“I know you can’t make huge, huge jumps,” Pelfrey said. “I just think everybody begins to hit a certain wall at a certain point, and you have to be careful what you do when you get there. I haven’t gotten to that point yet.”

    With Humber, the Mets intend to be particularly careful. They kept him on a strict pitch count last season. And even though Humber passed the 18-month anniversary of his elbow surgery with no side effects, he will almost certainly not throw as many innings as Pelfrey.

    Not all innings are created equal, however, in quantity or quality. Averaging 15 pitches a inning, for instance, puts far less strain on the arm than throwing 20 does. In the case of Humber, he threw 128 innings for Rice University in 2003, when it won the national championship, then another 30 2/3 innings that summer in the Cape Cod Baseball League.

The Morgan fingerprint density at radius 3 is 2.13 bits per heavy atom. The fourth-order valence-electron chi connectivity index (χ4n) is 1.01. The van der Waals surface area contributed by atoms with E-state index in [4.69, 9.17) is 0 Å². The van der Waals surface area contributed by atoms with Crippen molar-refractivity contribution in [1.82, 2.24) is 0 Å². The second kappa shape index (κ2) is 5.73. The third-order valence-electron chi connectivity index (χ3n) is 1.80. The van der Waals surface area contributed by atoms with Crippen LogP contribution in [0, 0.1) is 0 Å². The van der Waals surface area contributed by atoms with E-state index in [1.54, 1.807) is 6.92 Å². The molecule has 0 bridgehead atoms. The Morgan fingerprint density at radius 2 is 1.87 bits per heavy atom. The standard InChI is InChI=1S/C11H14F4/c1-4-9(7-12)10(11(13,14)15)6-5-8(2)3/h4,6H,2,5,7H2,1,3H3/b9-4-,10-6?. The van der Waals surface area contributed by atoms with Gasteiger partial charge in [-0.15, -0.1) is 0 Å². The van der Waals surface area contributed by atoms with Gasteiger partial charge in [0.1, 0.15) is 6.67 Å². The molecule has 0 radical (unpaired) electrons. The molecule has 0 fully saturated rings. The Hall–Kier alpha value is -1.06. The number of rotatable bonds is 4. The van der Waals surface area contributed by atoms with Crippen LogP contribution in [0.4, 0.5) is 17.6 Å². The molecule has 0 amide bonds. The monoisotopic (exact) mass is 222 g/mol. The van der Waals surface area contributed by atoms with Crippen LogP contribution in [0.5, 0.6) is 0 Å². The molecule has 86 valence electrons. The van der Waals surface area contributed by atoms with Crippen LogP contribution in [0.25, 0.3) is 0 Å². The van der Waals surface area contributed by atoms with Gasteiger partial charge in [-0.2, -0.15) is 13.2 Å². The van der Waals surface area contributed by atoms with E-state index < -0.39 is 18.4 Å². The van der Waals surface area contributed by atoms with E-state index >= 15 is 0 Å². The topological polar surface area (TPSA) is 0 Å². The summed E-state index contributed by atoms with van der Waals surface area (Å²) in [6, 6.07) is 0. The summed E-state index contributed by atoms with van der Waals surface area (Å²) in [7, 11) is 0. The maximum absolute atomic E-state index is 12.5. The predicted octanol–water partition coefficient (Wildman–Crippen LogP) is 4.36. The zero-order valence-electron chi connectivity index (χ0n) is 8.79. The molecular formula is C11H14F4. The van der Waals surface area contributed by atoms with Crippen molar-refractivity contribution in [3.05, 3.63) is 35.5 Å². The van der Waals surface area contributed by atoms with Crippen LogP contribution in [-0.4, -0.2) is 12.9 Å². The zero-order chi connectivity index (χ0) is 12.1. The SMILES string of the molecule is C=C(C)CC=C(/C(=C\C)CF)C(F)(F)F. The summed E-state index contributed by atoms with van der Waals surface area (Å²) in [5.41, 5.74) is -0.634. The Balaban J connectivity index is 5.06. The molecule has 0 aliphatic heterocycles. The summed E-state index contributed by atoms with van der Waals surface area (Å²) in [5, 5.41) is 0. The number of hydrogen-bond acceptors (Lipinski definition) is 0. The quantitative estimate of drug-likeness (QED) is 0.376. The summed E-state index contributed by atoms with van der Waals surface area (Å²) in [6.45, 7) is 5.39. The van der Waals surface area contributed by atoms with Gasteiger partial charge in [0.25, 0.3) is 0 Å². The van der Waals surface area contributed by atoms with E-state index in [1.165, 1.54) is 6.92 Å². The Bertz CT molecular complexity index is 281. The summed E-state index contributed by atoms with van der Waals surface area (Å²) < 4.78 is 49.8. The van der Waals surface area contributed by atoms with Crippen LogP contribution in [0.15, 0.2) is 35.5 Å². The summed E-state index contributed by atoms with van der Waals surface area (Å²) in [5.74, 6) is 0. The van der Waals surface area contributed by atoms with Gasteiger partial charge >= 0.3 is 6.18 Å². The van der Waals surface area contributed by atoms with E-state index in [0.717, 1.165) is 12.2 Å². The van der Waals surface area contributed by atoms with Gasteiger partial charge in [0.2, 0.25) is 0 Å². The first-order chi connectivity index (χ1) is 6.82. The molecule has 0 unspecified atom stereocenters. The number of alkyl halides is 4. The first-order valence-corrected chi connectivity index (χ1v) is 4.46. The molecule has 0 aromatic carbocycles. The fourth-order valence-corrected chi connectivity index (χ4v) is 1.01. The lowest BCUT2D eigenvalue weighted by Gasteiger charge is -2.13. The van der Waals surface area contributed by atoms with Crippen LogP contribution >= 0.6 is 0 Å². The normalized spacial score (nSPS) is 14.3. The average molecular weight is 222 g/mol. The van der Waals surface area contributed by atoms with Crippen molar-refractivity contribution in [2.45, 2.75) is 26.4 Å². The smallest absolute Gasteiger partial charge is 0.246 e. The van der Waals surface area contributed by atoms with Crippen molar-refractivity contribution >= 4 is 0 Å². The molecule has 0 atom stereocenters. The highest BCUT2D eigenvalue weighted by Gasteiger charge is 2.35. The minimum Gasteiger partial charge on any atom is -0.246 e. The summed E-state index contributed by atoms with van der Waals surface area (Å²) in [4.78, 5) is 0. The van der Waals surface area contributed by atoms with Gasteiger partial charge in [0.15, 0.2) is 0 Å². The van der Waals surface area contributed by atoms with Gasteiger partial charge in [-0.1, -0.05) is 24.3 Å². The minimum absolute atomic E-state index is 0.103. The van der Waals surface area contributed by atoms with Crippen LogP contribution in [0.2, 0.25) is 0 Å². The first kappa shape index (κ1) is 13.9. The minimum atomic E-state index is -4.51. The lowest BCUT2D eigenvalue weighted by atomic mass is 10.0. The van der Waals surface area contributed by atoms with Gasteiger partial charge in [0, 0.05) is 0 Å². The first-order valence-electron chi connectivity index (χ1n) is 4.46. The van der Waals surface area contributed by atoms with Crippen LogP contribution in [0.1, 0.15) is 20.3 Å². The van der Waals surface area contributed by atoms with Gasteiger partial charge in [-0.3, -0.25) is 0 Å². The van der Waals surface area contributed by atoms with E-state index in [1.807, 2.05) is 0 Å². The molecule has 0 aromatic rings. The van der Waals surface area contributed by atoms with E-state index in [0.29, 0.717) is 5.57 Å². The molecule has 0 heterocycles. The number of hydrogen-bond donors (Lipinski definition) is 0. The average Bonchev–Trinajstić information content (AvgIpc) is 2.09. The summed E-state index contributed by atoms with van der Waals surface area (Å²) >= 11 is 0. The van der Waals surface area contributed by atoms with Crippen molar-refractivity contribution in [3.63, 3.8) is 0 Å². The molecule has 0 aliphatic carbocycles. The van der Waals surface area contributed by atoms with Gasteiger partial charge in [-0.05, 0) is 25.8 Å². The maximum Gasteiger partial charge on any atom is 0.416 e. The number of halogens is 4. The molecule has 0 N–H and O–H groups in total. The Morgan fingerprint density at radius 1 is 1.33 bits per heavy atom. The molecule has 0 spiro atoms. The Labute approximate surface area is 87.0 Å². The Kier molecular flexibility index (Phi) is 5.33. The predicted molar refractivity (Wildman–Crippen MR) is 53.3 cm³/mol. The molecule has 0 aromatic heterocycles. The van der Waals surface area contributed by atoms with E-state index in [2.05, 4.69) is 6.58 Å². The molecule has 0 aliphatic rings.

“I threw almost 170 innings that year, and they were intense, pressure-packed innings,” said Humber, who is 6-4, 210 pounds.

    It is not hard to envision a situation in which Pelfrey or Humber, or probably both, spend the first few months at Class AAA New Orleans, then, if they pitch well, earn promotions. Or, just as easily, one of them could pitch well enough in spring training to gain a spot in the rotation, leaving the Mets in a desirable but tricky situation.

    “If they go out there and blow people away, you can’t hold them back,” Minaya said. “You have to challenge them, but the key is to be smart doing so. We want them with us for a long time.”

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  3. #2
    2009: Fail Ltlabner's Avatar
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    Re: The Fine Art of Developing Talent

    Is it me or has two distinct camps developed for handling solid pitching prospects?

    Seems like it's boiled into the "take your time/step by step" approach and "they gotta learn somehow, toss them in the pen for a year and get them a taste".